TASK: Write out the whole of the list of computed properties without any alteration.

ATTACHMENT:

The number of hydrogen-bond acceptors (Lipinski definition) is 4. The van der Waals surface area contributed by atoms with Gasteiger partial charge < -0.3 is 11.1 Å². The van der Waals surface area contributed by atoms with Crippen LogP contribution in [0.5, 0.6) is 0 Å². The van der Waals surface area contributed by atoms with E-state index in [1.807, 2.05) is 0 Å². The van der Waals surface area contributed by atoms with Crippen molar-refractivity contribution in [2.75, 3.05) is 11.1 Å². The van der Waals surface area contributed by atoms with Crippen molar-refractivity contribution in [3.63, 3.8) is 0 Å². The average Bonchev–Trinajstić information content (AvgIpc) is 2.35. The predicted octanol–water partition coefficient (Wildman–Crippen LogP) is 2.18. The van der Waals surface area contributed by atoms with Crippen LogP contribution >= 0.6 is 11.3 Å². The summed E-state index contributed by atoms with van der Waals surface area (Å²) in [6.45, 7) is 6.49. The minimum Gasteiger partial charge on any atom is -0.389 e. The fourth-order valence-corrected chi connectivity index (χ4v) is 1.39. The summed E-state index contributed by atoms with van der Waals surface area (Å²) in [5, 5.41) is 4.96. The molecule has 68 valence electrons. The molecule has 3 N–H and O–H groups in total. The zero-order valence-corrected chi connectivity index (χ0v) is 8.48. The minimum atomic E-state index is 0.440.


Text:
The number of hydrogen-bond acceptors (Lipinski definition) is 4. The van der Waals surface area contributed by atoms with Gasteiger partial charge < -0.3 is 11.1 Å². The van der Waals surface area contributed by atoms with Crippen LogP contribution in [0.5, 0.6) is 0 Å². The van der Waals surface area contributed by atoms with E-state index in [1.807, 2.05) is 0 Å². The van der Waals surface area contributed by atoms with Crippen molar-refractivity contribution in [2.75, 3.05) is 11.1 Å². The van der Waals surface area contributed by atoms with Crippen molar-refractivity contribution in [3.63, 3.8) is 0 Å². The average Bonchev–Trinajstić information content (AvgIpc) is 2.35. The predicted octanol–water partition coefficient (Wildman–Crippen LogP) is 2.18. The van der Waals surface area contributed by atoms with Crippen LogP contribution >= 0.6 is 11.3 Å². The summed E-state index contributed by atoms with van der Waals surface area (Å²) in [6.45, 7) is 6.49. The minimum Gasteiger partial charge on any atom is -0.389 e. The fourth-order valence-corrected chi connectivity index (χ4v) is 1.39. The summed E-state index contributed by atoms with van der Waals surface area (Å²) in [5, 5.41) is 4.96. The molecule has 68 valence electrons. The molecule has 3 N–H and O–H groups in total. The zero-order valence-corrected chi connectivity index (χ0v) is 8.48. The minimum atomic E-state index is 0.440.